Business laws in the US were designed for the days when everyone worked their entire lives for a single employer. This is no longer true, so all these laws are becoming a hindrance to development of the new economy. Health insurance paid for by employers makes no sense now because most of us are free agents and have no employees. Another outdated legal area is tax law; small businesses are punished by double taxation for Social Security, limited deductions for health insurance, and the unbearable burden of complying with the maize of IRS regulations. Finally, local zoning laws often actually prohibit the legal establishment of a small business.

The dark side of free agency is the TEMP side. Because most have no benefits, these workers are often called TEMP slaves. Unfortunately these people never will be able to consider the Maslow pinnacle.

Free agency may also bring the end of retirement as we know it. Its replacement is e-tirement where seniors will continue to use electronic technology to pursue work on some basis. They will be encouraged by great wealth—it is expected that baby boomers will inherit over $10 trillion from their parents.

Possibly the most profound change to be brought about by the F.A.N. will be replacement of our present mass public education system. Home schooling, already on the rise in many places, will encourage self-education and use of floating neighborhood tutors resulting in education more in tune with the free agent economy. High school will be completely replaced and the value of college will be diminished. Good riddance!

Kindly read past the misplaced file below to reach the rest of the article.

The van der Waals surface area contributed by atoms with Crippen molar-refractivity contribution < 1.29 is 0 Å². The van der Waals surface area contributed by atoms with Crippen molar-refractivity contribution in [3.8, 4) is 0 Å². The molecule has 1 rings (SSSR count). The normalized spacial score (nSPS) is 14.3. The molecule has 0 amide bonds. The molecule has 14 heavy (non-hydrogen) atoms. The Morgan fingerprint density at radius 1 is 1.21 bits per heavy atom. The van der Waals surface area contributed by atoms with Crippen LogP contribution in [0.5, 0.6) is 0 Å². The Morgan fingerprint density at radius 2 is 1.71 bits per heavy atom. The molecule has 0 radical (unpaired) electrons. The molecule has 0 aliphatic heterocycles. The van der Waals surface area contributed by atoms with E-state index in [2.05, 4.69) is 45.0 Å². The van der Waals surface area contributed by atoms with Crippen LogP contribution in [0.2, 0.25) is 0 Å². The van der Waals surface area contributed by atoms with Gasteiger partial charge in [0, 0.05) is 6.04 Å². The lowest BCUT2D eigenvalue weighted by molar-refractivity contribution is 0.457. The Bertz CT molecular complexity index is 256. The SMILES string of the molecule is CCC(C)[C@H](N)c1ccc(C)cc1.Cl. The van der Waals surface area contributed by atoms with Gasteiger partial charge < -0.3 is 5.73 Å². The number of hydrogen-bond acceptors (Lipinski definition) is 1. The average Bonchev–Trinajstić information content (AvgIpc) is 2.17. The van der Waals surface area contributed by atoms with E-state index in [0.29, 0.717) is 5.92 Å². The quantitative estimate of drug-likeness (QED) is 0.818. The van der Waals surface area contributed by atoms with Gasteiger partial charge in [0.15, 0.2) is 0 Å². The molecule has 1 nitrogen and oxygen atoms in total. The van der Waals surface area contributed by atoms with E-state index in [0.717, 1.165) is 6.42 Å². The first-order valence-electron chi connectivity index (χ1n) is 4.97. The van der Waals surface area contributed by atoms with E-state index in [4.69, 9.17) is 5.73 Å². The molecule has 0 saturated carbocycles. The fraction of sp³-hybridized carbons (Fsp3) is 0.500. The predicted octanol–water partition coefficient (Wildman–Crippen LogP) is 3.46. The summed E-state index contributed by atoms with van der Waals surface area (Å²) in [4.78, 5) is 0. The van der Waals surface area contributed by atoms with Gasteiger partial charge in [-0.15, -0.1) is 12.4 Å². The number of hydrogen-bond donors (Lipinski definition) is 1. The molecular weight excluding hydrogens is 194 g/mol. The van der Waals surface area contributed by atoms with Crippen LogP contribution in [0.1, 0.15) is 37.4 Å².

Free agency will also impact commercial office space. The present tool shed model with desks and equipment will be replaced by two quite different models: a quiet place for serious work and a place similar to a pub where community relationships can be nurtured. A considerable number of former tenants will be using HOHOs, His Office/Her Office in the same home. Financing for this new economy will evolve into something similar to the way many performers are putting together packages of their works which are purchased by investors. The investors get a percentage of the package income and the performer gets a steady wealth stream.

In the future free agent economy, midsize businesses will nearly disappear. Those who can benefit from economies of scale will get unbelievably large while most business will be of the small free agent kind.

If you are already a free agent, the ideas in this book should be of value helping you understand that you are part of a new lifestyle that is becoming pervasive in the All-American culture. Free agents represent a new Can-Do Spirit among all American employees. The full extent is not recognized by the government, allowing the phenomenon to grow virtually without restraint. If you are already a free agent, or you are considering becoming one, realize this is a culture about the meaning of you. You are accountable only to yourself for whatever success you may achieve.

There is a valuable resource guide at the end of the book. It lists and describes steps necessary to start your free agent life, survival steps, sources of health insurance, how to start a Free Agent Nation (F.A.N.) club for you and free agents with similar interests, and books related to free agency.

Free Agent Nation contains all the discussion and resources you need to reach the highest level of personal spirituality represented by Maslow’s Self-Actualization.

© Yank Elliott. All rights reserved worldwide.

Yank is a home-based entrepreneur and freelance business writer living in Hurricane Alley, North Carolina, USA. His Website is (www.alternate-choice.com). Contact Yank at newideas@alternate-choice.com.